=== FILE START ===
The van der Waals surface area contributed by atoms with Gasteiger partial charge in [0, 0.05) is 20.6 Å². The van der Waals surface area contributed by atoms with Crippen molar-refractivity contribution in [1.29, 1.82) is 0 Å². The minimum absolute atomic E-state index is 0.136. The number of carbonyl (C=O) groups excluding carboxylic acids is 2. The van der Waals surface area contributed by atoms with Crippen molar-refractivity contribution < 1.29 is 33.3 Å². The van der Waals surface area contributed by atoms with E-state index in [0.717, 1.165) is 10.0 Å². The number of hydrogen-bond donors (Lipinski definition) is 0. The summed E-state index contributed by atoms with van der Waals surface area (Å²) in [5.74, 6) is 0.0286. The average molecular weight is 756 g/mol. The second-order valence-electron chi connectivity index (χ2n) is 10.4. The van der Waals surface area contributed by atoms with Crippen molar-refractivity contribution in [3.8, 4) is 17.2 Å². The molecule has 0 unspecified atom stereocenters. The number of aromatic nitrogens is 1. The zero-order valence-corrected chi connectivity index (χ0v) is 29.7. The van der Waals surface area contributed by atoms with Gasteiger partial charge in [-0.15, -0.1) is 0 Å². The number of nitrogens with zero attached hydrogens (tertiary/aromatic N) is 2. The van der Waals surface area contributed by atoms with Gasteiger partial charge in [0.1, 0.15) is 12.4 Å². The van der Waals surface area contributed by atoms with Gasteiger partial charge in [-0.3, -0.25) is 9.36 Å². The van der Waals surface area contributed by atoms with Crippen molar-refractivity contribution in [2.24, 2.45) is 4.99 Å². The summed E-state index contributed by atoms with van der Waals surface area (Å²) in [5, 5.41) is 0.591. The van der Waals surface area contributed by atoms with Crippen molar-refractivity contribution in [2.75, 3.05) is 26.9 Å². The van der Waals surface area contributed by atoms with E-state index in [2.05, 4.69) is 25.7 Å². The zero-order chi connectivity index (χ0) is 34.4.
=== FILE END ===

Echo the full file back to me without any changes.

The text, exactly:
The van der Waals surface area contributed by atoms with Gasteiger partial charge in [0, 0.05) is 20.6 Å². The van der Waals surface area contributed by atoms with Crippen molar-refractivity contribution in [1.29, 1.82) is 0 Å². The minimum absolute atomic E-state index is 0.136. The number of carbonyl (C=O) groups excluding carboxylic acids is 2. The van der Waals surface area contributed by atoms with Crippen molar-refractivity contribution < 1.29 is 33.3 Å². The van der Waals surface area contributed by atoms with E-state index in [0.717, 1.165) is 10.0 Å². The number of hydrogen-bond donors (Lipinski definition) is 0. The summed E-state index contributed by atoms with van der Waals surface area (Å²) in [5.74, 6) is 0.0286. The average molecular weight is 756 g/mol. The second-order valence-electron chi connectivity index (χ2n) is 10.4. The van der Waals surface area contributed by atoms with Crippen molar-refractivity contribution in [3.8, 4) is 17.2 Å². The molecule has 0 unspecified atom stereocenters. The number of aromatic nitrogens is 1. The zero-order valence-corrected chi connectivity index (χ0v) is 29.7. The van der Waals surface area contributed by atoms with Gasteiger partial charge in [-0.15, -0.1) is 0 Å². The number of nitrogens with zero attached hydrogens (tertiary/aromatic N) is 2. The van der Waals surface area contributed by atoms with Gasteiger partial charge in [0.1, 0.15) is 12.4 Å². The van der Waals surface area contributed by atoms with Gasteiger partial charge in [-0.3, -0.25) is 9.36 Å². The van der Waals surface area contributed by atoms with Crippen molar-refractivity contribution in [2.24, 2.45) is 4.99 Å². The summed E-state index contributed by atoms with van der Waals surface area (Å²) in [5, 5.41) is 0.591. The van der Waals surface area contributed by atoms with Crippen molar-refractivity contribution in [2.75, 3.05) is 26.9 Å². The van der Waals surface area contributed by atoms with E-state index in [2.05, 4.69) is 25.7 Å². The zero-order chi connectivity index (χ0) is 34.4.